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A50 gaming headset hands-on

A50 gaming headset from Astro and works on Linux, Mac and Windows PC. Available for purchase and one of the best choices for your setup.

astro a50 gaming headset linux mac windows pc

It’s been two years since Astro Gaming last introduced a new gaming headset, but as we learned earlier today, that time has been put to good use. With the support and resources from its new parent company, Skullcandy, Astro has been developing its first fully wireless product, the A50, which was introduced this week at E3. The A50 will fall alongside the company’s critically acclaimed A30 and A40 gaming headsets, and will sport integrated 5.8GHz wireless connectivity and multiple audio presets. And no drivers are needed on Linux, Mac or Windows PC.

The A50 shares many of the same design elements of the company’s A40 headset, but adds a few unique changes. While both the A40 and A50 sport the same chassis with around the ear padding, stereo 40nm drivers, and swiveling cans, Astro has dropped the open back exterior paneling and added a 5.8GHz KleerNet receiver, rechargeable lithium ion battery, and onboard DSP chip into the left and right earcups. The unit comes paired with a small basestation transmitter, modeled after the company’s existing Mixamp 5.8, which features Dolby 7.1 surround and Dolby stereo processing. The base station can be paired with up to four A50 headsets and connects to any audio source with optical digital, USB, or 3.5mm output and supports chat functionality with all major games platforms. Including the Xbox 360, PlayStation 3, Linux, Mac, and Windows PC.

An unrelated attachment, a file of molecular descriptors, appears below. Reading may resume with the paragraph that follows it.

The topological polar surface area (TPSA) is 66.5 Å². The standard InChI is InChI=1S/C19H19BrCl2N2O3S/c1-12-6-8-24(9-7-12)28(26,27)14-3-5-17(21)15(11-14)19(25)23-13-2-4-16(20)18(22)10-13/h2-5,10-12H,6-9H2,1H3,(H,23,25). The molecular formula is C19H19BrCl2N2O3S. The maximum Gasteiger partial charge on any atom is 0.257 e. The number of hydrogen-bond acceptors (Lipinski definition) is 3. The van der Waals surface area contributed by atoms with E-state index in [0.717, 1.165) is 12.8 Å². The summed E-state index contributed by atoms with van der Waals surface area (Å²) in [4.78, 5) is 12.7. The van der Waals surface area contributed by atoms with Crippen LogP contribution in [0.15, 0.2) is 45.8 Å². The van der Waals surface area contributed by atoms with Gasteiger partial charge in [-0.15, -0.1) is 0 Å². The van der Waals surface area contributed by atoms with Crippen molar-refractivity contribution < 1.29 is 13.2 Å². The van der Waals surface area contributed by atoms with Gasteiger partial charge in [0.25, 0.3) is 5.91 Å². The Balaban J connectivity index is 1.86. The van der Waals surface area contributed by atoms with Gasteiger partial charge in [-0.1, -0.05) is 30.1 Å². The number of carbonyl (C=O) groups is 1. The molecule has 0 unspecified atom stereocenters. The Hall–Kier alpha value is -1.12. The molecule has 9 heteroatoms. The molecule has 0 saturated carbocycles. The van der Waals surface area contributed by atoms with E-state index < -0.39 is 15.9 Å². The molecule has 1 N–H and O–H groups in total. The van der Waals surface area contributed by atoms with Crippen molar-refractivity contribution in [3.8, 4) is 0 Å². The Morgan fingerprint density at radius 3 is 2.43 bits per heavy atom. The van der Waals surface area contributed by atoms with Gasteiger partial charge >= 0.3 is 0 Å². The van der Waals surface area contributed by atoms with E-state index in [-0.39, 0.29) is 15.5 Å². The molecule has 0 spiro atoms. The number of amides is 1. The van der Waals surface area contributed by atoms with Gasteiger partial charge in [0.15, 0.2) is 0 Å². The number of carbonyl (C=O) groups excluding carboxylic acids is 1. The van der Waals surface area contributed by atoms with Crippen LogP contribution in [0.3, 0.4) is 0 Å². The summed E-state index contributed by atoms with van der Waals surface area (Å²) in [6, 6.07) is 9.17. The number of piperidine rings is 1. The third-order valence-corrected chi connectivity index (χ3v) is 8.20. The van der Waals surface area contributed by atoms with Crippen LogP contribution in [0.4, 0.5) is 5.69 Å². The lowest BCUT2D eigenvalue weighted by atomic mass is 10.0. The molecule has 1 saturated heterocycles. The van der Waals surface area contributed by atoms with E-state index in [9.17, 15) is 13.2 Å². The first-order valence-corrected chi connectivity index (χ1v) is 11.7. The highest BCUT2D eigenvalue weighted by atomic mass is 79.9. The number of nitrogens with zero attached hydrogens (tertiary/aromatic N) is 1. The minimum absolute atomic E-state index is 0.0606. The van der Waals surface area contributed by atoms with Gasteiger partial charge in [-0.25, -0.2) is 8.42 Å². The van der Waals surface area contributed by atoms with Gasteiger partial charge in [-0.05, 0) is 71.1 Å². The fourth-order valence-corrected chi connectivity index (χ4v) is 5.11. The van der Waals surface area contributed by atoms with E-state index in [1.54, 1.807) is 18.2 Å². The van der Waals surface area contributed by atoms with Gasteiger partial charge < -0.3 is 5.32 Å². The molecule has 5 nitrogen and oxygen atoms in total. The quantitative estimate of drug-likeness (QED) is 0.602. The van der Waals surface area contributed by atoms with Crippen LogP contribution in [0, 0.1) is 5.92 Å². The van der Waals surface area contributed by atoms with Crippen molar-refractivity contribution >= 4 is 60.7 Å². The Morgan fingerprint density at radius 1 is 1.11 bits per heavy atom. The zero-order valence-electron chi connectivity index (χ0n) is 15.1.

Take a look at the gaming headset

what comes in the box

Astro gaming headset

Astro gaming headset receiver

Astro A50 gaming headset

One of the most unique features of Astro’s wired audio solutions, however, was the degree of control it provides to the user. With support for multiple simultaneous audio sources, including gameplay audio, chat communication, and auxiliary media, Astro’s Mixamp allowed players to control the balance of all of the sources without having to go into an on-screen interface. In order to make the A50 truly wireless, Astro relocated all of the mixing controls to the headset itself. In place of the mixing dial, Astro has placed a two way button on the side of the right earcup, allowing users to tap in either direction to boost chat or gameplay audio. Overall volume can be adjusted via a small dial on the edge of the right earcup, and the integrated microphone can be muted by lifting it into the upright position. Of course, we’ve seen similar control designs in other wireless gaming headsets, but Astro has simplified the experience by making the controls easily accessible and limiting the array of controls to only the bare essentials.

Astro gaming headset

Astro A50 gaming audio quality

But, of course, the A50 would be nothing without quality audio to match. Astro has dropped the same drivers it uses in the A40 into the A50, offering tight low-end response without dampening mids and highs. While the A50 has solid native tuning, it offers a degree of personalization as well. The A50 ships with three audio presets, which can be toggled by a small switch on the side of the headset. By default, the modes comprise of Astro, core, and media, which offer Astro’s preferred audio settings, flat equalization, and a media-centric preset, respectively. Astro’s offer a significant amount of bassy punch for gaming applications, whereas core is truer to the source audio. Media bumps the bass up even higher for music and movie applications. Later this year, Astro will release a toolset for users to create their own custom presets on a PC and install them on the A50 via USB.

The Astro Gaming A50 wireless headset will be available for order with an asking price of $299.99. With support for Linux, Mac and Windows PC. Since there are no drivers needed.

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